Elise Hwasser was Sweden’s greatest stage actress in the years between the 1860s and the early 1880s. It was her portrayals of Henrik Ibsen’s lead female characters that popularised the so-called ‘New Woman’ character roles.
Elise Hwasser was born in Stockholm in 1831. She was the daughter of a poor customs guard, and apparently contributed to her family’s finances by selling paper flowers. In 1849 she successfully applied to the Kongl. Theaterns elevskola (royal dramatic theatre school) and from 1850 onwards she became one of the theatre’s actresses. She became lead actress in 1853 and ten years later she was given a contract for life. In 1854 she was briefly engaged to a wholesale merchant but the thought of having to give up her profession in order to marry was too much for her. Elise Hwasser opted to forsake her fiancé and continue working at the theatre, against the advice of her mother and friends.
In her younger years Elise Hwasser was a great admirer of Jenny Lind and apparently she tried to imitate the latter in her stage movements. She quickly gained popularity and was often given roles within the genre of the ingénue. She emphasised the complex aspects of the ingénue, as in Charlotte Birch-Pfeiffer’s dramatization of Charlotte Brontë’s Jane Eyre, which became her breakthrough character portrayal. She impressed the audience at an 1858 performance of Syrsan, adapted from George Sand’s novel La petite Fadette and dramatized by Birch-Pfeiffer, with the passionate dance she performed with her own moonlit shadow. She also played young girls in refined dramas such as Shakespeare’s Ophelia in Hamlet, in 1853, Desdemona in Othello, and Juliet in Romeo and Juliet, as well as the title roles in Friedrich von Schiller’s Maria Stuart and in Wallenstein.
Elise Hwasser married the court chamberlain Daniel Hwasser in 1858. The following year her husband was appointed the manager of the Kongl. Theater, presumably through the intervention of the Crown Prince (later King Karl XV), thus putting him in charge of the repertoire. Daniel Hwasser was a great comedian, a good tenor, and a very sociable person who had remained close to the king ever since their student days together in Uppsala. Following her marriage, Elise Hwasser also became part of the royal couple’s unofficial retinue, and this included becoming a part of the king’s bowling group known as ‘Enkan Bloms bekanta’. Sometimes she could be seen dressed in a sailor’s costume, openly smoking cigars, being provocatively emancipated in her dress and behaviour. Elise Hwasser’s marriage to Daniel Hwasser and her proximity to the king facilitated her unusual upward social trajectory. Her husband’s role within the theatre presumably strengthened her position there. Further, she belonged to the sparse number of bourgeois women who were able to continue with their professions despite being married. One of her own daughters, Anna-Lisa Hwasser-Engelbrecht, also became an actress.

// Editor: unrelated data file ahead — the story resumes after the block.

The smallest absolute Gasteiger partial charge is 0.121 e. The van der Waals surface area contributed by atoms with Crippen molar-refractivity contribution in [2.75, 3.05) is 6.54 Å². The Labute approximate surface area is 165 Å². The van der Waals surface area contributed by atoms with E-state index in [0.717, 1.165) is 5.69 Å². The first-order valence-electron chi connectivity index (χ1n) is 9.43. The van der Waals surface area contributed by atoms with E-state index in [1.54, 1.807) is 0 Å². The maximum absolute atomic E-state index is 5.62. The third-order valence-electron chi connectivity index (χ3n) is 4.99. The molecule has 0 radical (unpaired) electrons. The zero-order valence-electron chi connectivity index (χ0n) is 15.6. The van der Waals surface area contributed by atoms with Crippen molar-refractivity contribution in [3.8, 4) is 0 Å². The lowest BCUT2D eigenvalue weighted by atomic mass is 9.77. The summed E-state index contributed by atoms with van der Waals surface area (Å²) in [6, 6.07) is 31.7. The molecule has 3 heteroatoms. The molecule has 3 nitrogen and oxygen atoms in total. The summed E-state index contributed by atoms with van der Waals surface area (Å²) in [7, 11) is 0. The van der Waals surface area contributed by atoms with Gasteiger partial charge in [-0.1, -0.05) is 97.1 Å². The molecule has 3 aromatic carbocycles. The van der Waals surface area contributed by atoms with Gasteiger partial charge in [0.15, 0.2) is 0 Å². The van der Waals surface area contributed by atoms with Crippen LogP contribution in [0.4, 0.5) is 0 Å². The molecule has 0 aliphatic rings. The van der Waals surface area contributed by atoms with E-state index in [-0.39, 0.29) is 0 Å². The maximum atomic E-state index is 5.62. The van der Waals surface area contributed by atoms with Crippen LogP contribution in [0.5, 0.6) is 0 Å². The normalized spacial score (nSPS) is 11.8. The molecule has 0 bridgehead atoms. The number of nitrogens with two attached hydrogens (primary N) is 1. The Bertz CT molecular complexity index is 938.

Elise Hwasser’s career was at its peak during the 1860s and 1870s. She began to play heavy-weight dramatic roles such as Shakespeare’s Hermione in Winter's tale, in 1871. She was keen to play domineering and complex female roles such as Sigrid in Frans Hedberg’s Bröllopet på Ulfåsa in 1865, and Cleopatra in Antony and Cleopatra, in 1881. She was the first actor to be awarded the Litteris et Artibus medal in 1864, later followed by the In sui memoriam medal, and finally the Swedish Academy’s gold medal in 1881. She played the part of Ester Larsson in 1874 in Anne-Charlotte Leffler’s debut play Skådespelerskan, “offensively well”, as remarkably expressed by Erik af Edholm, the first director of the Kongl. Theater. It was her portrayal of the professional woman presented with the dilemma of giving up her career for the sake of love, whilst also adopting the bourgeois feminine ideal, that definitely placed what at that time was viewed as a controversial stage role of the ‘New Woman’ on the theatrical map. Elise Hwasser would continue to develop this dramatic female character type during the latter part of her career, especially within the framework of Henrik Ibsen’s plays.
Elise Hwasser is seen as a major contributing factor in Bjørnstjerne Bjørnson’s breakthrough into Swedish theatre with plays including De nygifta, from 1866, Mellan drabbningarna, from 1867, and when she played the title role in Maria Stuart i Skottland in 1868. Above all it was her performances in Henrik Ibsen plays which immortalised her. Her first interpretation of an Ibsen character was the minor role of Selma Bratsberg in De ungas förbund in 1869. She was a hit in her portrayal of the proud and suffering warrior-maiden Hjördis in Härmännen på Helgeland in 1876. Aftonbladet described her interpretation of Hjördis as “a stern and tensile statue, carved from Nordic granite”.